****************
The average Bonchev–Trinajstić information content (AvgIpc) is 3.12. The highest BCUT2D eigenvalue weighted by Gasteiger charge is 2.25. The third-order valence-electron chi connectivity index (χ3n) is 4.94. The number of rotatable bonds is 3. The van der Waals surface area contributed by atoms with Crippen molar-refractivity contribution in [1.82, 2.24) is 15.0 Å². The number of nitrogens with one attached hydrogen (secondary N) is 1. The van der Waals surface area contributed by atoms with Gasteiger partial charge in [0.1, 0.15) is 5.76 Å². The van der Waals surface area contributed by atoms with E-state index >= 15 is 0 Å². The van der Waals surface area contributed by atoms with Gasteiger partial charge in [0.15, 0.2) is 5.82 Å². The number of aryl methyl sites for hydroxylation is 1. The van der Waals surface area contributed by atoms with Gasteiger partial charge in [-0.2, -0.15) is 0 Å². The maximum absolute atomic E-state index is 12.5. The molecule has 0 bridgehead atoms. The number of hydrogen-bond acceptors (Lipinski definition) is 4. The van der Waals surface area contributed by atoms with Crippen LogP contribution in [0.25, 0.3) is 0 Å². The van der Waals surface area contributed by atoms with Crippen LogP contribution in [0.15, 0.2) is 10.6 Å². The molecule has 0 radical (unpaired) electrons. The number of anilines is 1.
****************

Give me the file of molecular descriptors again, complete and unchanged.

The average Bonchev–Trinajstić information content (AvgIpc) is 3.12. The highest BCUT2D eigenvalue weighted by Gasteiger charge is 2.25. The third-order valence-electron chi connectivity index (χ3n) is 4.94. The number of rotatable bonds is 3. The van der Waals surface area contributed by atoms with Crippen molar-refractivity contribution in [1.82, 2.24) is 15.0 Å². The number of nitrogens with one attached hydrogen (secondary N) is 1. The van der Waals surface area contributed by atoms with Gasteiger partial charge in [0.1, 0.15) is 5.76 Å². The van der Waals surface area contributed by atoms with E-state index >= 15 is 0 Å². The van der Waals surface area contributed by atoms with Gasteiger partial charge in [0.15, 0.2) is 5.82 Å². The number of aryl methyl sites for hydroxylation is 1. The van der Waals surface area contributed by atoms with Gasteiger partial charge in [-0.2, -0.15) is 0 Å². The maximum absolute atomic E-state index is 12.5. The molecule has 0 bridgehead atoms. The number of hydrogen-bond acceptors (Lipinski definition) is 4. The van der Waals surface area contributed by atoms with Crippen LogP contribution in [0.25, 0.3) is 0 Å². The van der Waals surface area contributed by atoms with Crippen LogP contribution in [0.15, 0.2) is 10.6 Å². The molecule has 0 radical (unpaired) electrons. The number of anilines is 1.